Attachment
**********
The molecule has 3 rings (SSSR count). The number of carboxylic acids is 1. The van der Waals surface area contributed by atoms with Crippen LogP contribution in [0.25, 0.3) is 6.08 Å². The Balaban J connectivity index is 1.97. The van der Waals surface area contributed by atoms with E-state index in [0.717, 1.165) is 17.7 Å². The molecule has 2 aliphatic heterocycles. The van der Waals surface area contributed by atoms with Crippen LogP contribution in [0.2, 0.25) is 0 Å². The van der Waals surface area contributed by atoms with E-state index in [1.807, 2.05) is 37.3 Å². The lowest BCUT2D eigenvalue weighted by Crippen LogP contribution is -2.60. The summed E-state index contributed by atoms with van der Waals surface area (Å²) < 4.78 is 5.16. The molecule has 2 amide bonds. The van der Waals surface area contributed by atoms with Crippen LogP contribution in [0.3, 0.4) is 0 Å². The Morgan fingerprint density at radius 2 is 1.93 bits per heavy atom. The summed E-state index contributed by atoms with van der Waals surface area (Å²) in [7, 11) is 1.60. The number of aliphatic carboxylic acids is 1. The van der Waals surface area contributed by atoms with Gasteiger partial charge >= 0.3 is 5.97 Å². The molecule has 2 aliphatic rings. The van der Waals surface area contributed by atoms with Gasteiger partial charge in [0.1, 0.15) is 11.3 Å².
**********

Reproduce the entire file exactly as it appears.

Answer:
The molecule has 3 rings (SSSR count). The number of carboxylic acids is 1. The van der Waals surface area contributed by atoms with Crippen LogP contribution in [0.25, 0.3) is 6.08 Å². The Balaban J connectivity index is 1.97. The van der Waals surface area contributed by atoms with E-state index in [0.717, 1.165) is 17.7 Å². The molecule has 2 aliphatic heterocycles. The van der Waals surface area contributed by atoms with Crippen LogP contribution in [0.2, 0.25) is 0 Å². The van der Waals surface area contributed by atoms with E-state index in [1.807, 2.05) is 37.3 Å². The lowest BCUT2D eigenvalue weighted by Crippen LogP contribution is -2.60. The summed E-state index contributed by atoms with van der Waals surface area (Å²) < 4.78 is 5.16. The molecule has 2 amide bonds. The van der Waals surface area contributed by atoms with Crippen LogP contribution in [0.3, 0.4) is 0 Å². The Morgan fingerprint density at radius 2 is 1.93 bits per heavy atom. The summed E-state index contributed by atoms with van der Waals surface area (Å²) in [7, 11) is 1.60. The number of aliphatic carboxylic acids is 1. The van der Waals surface area contributed by atoms with Gasteiger partial charge >= 0.3 is 5.97 Å². The molecule has 2 aliphatic rings. The van der Waals surface area contributed by atoms with Gasteiger partial charge in [0.1, 0.15) is 11.3 Å².